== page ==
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Eat The Beetles!: An Exploration into Our Conflicted Relationship with Insects
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David Waltner-Toews
Eat The Beetles!: An Exploration into Our Conflicted Relationship with Insects by David Waltner-Toews at Abbey's Bookshop,

Eat The Beetles!: An Exploration into Our Conflicted Relationship with Insects

David Waltner-Toews


9781770413146

ECW Press


Society & Social Sciences;
Animals & society;
Food manufacturing & related industries;
Popular science;
Wildlife: butterflies, other insects & spiders


Paperback

276 pages

$21.99
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Meet the beetles: there are millions of them and many fewer of the rest of us mammals, birds, and reptiles. Since before recorded history, humans have eaten insects. While many get squeamish at the idea, entomophagy - people eating insects - is a possible way to ensure a sustainable and secure food supply for the eight billion of us on the planet. From upscale restaurants where black ants garnish raw salmon to grubs as pub snacks in Paris and Tokyo, Eat the Beetles! weaves these cultural, ecological, and evolutionary narratives to provide a humorous exploration of entomophagy.

By:   David Waltner-Toews
Imprint:   ECW Press
Country of Publication:   Canada
Dimensions:   Height: 210mm,  Width: 133mm,  Spine: 28mm
Weight:   476g
ISBN:   9781770413146
ISBN 10:   1770413146
Pages:   276
Publication Date:   August 2017
Audience:   General/trade ,  ELT Advanced
Format:   Paperback
Publisher's Status:   Active

David Waltner-Toews is an epidemiologist, veterinarian, and writer specializing in ecosystem approaches to health and disease. He is the founding president of Veterinarians without Borders. Previous books include The Origin of Feces, The Chickens Fight Back, and Food, Sex and Salmonella. He has also published fiction and poetry. He lives in Kitchener, Ontario.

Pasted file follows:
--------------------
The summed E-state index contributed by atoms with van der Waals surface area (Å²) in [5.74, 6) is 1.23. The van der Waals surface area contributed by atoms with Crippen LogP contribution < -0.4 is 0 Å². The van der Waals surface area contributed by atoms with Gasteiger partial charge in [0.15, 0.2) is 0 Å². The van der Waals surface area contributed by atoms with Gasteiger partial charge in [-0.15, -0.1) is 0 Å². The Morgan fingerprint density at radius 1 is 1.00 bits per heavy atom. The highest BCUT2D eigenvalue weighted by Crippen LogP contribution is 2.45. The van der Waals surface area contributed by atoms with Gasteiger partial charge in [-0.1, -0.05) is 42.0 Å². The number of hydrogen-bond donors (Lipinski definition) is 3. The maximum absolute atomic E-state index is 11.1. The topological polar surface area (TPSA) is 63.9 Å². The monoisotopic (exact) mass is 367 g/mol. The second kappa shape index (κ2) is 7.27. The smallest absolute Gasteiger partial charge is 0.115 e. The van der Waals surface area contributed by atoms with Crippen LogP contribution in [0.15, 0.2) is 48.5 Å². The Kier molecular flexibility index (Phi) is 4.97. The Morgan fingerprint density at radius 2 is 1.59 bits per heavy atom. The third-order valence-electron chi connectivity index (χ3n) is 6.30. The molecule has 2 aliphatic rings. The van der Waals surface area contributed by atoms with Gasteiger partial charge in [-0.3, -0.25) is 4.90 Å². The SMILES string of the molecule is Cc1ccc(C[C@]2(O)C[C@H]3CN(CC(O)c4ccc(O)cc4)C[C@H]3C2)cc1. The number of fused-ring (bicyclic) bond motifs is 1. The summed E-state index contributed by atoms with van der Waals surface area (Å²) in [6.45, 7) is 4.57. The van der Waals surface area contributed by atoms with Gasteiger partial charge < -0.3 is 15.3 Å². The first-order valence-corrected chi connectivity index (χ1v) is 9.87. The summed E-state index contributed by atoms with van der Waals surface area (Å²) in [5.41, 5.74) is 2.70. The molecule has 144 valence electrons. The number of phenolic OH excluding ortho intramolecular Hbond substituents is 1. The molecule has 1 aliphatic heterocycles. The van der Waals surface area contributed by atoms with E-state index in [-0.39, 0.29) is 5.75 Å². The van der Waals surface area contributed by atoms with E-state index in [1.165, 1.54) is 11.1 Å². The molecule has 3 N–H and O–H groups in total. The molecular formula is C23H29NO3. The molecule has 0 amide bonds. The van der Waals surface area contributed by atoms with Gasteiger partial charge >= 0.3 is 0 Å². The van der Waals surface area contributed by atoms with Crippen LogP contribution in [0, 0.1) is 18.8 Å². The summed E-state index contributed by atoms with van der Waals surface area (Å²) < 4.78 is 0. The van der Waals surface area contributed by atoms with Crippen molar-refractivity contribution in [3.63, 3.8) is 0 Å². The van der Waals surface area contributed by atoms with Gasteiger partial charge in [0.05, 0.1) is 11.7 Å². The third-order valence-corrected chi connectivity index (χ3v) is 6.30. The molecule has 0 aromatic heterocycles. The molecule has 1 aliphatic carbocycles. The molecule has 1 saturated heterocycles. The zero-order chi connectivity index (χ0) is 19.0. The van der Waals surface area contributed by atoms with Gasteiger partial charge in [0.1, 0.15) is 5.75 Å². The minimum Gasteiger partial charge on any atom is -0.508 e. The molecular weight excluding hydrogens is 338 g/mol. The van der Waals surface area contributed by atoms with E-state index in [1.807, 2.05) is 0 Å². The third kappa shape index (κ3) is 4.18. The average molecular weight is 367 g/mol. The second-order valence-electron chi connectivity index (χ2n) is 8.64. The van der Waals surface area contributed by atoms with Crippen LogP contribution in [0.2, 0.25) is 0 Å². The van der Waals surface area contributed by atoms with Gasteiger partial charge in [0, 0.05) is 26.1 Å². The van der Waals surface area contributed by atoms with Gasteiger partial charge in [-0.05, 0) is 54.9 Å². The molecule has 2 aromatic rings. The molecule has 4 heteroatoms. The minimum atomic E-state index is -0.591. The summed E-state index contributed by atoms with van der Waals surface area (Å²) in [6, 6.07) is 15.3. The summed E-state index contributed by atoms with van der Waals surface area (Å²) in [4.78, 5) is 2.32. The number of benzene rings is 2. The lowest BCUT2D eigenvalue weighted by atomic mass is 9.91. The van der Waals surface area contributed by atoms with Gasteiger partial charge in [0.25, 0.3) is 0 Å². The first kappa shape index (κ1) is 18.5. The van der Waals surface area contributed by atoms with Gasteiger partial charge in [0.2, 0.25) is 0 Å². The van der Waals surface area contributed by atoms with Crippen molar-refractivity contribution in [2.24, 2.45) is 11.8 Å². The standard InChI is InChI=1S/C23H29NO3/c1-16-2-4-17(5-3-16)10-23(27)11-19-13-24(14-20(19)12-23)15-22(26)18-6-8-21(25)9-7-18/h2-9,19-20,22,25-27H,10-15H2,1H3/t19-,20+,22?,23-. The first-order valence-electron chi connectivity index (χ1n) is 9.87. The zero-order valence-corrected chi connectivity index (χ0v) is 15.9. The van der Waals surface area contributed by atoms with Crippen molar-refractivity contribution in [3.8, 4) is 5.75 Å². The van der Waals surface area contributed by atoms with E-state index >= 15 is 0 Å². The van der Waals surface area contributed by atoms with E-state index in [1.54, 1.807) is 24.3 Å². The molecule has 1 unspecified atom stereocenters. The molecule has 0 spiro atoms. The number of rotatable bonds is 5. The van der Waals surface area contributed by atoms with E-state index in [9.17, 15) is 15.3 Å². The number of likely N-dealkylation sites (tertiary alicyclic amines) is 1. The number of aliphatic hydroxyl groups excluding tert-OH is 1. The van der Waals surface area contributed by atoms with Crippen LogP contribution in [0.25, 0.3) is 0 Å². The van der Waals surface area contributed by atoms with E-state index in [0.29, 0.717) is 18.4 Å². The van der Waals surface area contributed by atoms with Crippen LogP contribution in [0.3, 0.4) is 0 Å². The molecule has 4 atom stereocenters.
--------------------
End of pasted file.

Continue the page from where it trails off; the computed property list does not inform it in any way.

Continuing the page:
Waltner-Toews punctuates this serious subject with his quirky humour. . .‚ Eat the Beetles! is an essential part of a growing buzz‚ . -- Toronto Star Eat the Beetles provides a sturdy literary exoskeleton to the field of human insectivory. An in-depth look at the science behind the movement, it entertains as it enlightens. -- Daniella Martin, author of Edible: An Adventure into the World of Eating Insects and the Last Great Hope to Save the Planet When it comes to the future of insects as food for humans and livestock, Waltner-Toews walks the line between skepticism and optimism in an intelligent, witty, and provocative analysis that should be a model for any clear-headed discussion of non-traditional solutions to the world's problems. -- Jeff Lockwood, author of The Infested Mind: Why Humans Fear, Loathe and Love Insects and Poisoned Justice This will inform and fascinate readers of food history, gastronomy, epidemiology, and ecology, as we begin to understand more about the lives of insects and the important roles they play in our society. -- Booklist While Eat the Beetles! covers serious topics, including the world's food scarcity issues, it's also entertaining, with amusing stories and thoughtful reflection. -- University of Guelph News This will inform and fascinate readers of food history, gastronomy, epidemiology, and ecology, as we begin to understand more about the lives of insects and the important roles they play in our society. -- Booklist As a veterinary epidemiologist, Waltner-Toews focuses much of his attention on explaining evolution and diversity within the insect world, and the science behind the ecological relationship between insects and humans. He also raises compelling questions. -- The Globe And Mail Waltner-Toews punctuates this serious subject with his quirky humour. . .‚ Eat the Beetles! is an essential part of a growing buzz‚ . -- Toronto Star David Waltner-Toews seeks to overcome our cultural aversion to entomophagy -- eating insects -- and offers a compelling argument for why this practice could ensure a sustainable and secure food supply. -- Food in Canada Magazine Eat the Beetles provides a sturdy literary exoskeleton to the field of human insectivory. An in-depth look at the science behind the movement, it entertains as it enlightens. -- Daniella Martin, author of Edible: An Adventure into the World of Eating Insects and the Last Great Hope to Save the Planet Full of humour and science, this edible insect book is definitely a must read! -- EntoMove Project When it comes to the future of insects as food for humans and livestock, Waltner-Toews walks the line between skepticism and optimism in an intelligent, witty, and provocative analysis that should be a model for any clear-headed discussion of non-traditional solutions to the world's problems. -- Jeff Lockwood, author of The Infested Mind: Why Humans Fear, Loathe and Love Insects and Poisoned Justice While Eat the Beetles! covers serious topics, including the world's food scarcity issues, it's also entertaining, with amusing stories and thoughtful reflection. -- University of Guelph News

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